From the distributive perspective, gender appears as a class-like differentiation, rooted in the economic structure of society. A basic organizing principle of the division of labor, it underlies the fundamental division between paid “productive” labor and unpaid “reproductive” and domestic labor, assigning women primary responsibility for the latter.

Gender also structures the division within paid labor between higher-paid, male-dominated manufacturing and professional occupations and lower-paid, female-dominated “pink collar” and domestic service occupations. The result is an economic structure that generates gender-specific forms of distributive injustice. From the recognition perspective, in contrast, gender appears as a status differentiation, rooted in the status order of society. Gender codes pervasive cultural patterns of interpretation and evaluation, which are central to the status order as a whole.

Thus, a major feature of gender injustice is androcentrism: an institutionalized pattern of cultural value that privileges traits associated with masculinity, while devaluing everything coded as “feminine,” paradigmatically—but not only—women. Pervasively institutionalized, androcentric value patterns structure broad swaths of social interaction. Expressly codified in many areas of law (including family law and criminal law), they inform legal constructions of privacy, autonomy, self-defense, and equality. They are also entrenched in many areas of government policy (including reproductive, immigration, and asylum policy) and in standard professional practices (including medicine and psychotherapy).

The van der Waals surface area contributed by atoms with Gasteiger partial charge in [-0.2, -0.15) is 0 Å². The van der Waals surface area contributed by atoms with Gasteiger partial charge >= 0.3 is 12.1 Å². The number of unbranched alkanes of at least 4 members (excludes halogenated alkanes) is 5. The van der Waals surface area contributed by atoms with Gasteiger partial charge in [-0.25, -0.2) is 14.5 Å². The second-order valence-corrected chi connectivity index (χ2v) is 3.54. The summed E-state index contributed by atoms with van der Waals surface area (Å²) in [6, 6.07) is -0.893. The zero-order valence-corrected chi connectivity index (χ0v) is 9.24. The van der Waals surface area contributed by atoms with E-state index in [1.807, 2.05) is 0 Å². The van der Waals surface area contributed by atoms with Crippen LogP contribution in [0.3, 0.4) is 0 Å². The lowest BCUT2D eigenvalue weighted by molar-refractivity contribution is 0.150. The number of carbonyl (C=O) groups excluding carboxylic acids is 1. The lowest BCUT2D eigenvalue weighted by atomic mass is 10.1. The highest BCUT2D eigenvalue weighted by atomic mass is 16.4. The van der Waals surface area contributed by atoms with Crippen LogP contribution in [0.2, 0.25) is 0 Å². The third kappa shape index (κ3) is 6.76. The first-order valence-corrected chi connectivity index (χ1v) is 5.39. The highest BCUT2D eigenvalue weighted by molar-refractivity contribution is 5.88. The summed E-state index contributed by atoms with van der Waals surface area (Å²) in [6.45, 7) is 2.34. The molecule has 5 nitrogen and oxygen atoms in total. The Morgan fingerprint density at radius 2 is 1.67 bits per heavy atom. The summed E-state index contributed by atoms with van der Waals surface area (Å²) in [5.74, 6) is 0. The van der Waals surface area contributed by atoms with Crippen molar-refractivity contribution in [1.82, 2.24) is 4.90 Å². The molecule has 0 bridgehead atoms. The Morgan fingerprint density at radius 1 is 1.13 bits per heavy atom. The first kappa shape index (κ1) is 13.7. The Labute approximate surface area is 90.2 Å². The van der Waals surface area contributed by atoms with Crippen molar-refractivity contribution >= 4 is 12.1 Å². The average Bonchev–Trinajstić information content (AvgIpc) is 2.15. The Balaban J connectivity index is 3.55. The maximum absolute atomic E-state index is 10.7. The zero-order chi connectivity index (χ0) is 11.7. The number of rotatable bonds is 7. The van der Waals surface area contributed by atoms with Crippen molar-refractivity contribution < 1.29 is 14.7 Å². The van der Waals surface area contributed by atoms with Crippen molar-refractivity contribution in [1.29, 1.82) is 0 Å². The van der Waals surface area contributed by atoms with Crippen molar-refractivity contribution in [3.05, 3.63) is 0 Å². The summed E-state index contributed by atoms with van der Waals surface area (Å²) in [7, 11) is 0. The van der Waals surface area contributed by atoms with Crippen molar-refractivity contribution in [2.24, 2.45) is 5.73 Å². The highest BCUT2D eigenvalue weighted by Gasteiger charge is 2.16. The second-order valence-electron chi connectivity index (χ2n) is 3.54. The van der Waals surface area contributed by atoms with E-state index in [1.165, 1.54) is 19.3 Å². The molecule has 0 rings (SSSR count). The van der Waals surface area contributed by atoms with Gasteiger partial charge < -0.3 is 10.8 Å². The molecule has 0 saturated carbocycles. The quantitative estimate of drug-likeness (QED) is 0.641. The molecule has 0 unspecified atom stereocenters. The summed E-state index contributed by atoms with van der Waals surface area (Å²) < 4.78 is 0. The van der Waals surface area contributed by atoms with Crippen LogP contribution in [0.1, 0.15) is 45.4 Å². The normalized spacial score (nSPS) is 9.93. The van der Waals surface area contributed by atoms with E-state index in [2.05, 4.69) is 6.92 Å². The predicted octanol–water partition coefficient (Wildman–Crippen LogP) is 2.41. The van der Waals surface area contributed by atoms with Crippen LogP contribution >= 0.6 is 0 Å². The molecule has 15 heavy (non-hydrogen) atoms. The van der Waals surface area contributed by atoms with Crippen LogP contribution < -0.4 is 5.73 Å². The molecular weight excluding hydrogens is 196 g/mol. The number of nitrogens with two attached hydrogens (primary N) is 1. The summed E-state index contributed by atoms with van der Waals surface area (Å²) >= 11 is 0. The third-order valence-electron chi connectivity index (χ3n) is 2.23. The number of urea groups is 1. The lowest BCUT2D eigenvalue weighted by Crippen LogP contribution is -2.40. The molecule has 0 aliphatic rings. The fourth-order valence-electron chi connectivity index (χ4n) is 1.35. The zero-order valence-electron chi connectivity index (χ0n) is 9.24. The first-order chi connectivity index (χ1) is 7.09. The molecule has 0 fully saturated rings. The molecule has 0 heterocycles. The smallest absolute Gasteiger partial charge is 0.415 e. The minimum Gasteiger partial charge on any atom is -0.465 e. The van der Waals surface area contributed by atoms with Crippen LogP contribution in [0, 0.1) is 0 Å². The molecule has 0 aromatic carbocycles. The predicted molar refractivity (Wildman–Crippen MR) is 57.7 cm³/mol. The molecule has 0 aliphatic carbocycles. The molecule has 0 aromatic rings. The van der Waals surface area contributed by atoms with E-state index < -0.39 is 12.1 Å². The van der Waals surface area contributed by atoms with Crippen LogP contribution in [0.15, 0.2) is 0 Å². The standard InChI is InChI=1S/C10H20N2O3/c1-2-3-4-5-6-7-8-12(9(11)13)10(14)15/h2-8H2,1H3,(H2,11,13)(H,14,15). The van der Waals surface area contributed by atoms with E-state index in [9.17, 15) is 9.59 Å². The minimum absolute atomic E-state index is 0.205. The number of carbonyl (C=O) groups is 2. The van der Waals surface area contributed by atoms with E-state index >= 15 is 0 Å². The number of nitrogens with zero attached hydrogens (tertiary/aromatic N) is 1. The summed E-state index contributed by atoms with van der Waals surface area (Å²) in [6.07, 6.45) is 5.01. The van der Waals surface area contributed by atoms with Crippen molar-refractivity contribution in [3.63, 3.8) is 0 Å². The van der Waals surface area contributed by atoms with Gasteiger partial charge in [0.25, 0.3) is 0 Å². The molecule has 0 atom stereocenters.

Androcentric value patterns also pervade popular culture and everyday interaction. As a result, women suffer gender-specific forms of status subordination, including sexual harassment, sexual assault, and domestic violence; trivializing, objectifying, and demeaning stereotypical depictions in the media; disparagement in everyday life; exclusion or marginaliza- tion in public spheres and deliberative bodies; and denial of the full rights and equal protections of citizenship. These harms are injustices of misrecognition. They are relatively independent of political economy and are not merely “superstructural.” Thus, they cannot be overcome by redistribution alone but require additional, independent remedies of recognition. When the two perspectives are combined, gender emerges as a two-dimensional category. It contains both a political-economic face that brings it within the ambit of redistribution, and also a cultural-discursive face that brings it simultaneously within the ambit of recognition. Moreover, neither dimension is merely an indirect effect of the other. To be sure, the distributive and recognition dimensions interact with each other. But gender maldistribution is not simply a by-product of status hierarchy; nor is gender  misrecognition wholly a by-product of economic structure.

Rather, each dimension has some relative independence from the other. Neither can be redressed entirely indirectly, therefore, through remedies addressed exclusively to the other. It is an open question whether the two dimensions are of equal weight. But redressing gender injustice, in any case, requires changing both the economic structure and the status order of contemporary society. Neither alone will suffice. The two-dimensional character of gender wreaks havoc on the idea of an either/or choice between the politics of redistribution and the politics of recognition. That construction assumes that women are either a class or a status group, but not both; that the injustice they suffer is either maldistribution or misrecognition, but not both; that the remedy is either redistribution or recognition, but not both. Gender, we can now see, explodes this whole series of false antitheses. Here we have a category that is a compound of both status and class. Not only is gender “difference” constructed simultaneously from both economic differentials and institutionalized patterns of cultural value, but both maldistribution and misrecognition are fundamental to sexism. The implication for feminist politics is clear. To combat the subordination of women requires an approach that combines a politics of redistribution with a politics of recognition. 

(Image courtesy of Jessie Makinson and Fabian Lang, Zurich.Photo © Jessie Makinson)

Jessie Makinson
My fins are sleeping, 2019
Oil and pigment on canvas
118 1/8 x 82 5/8 in
300 x 210 cm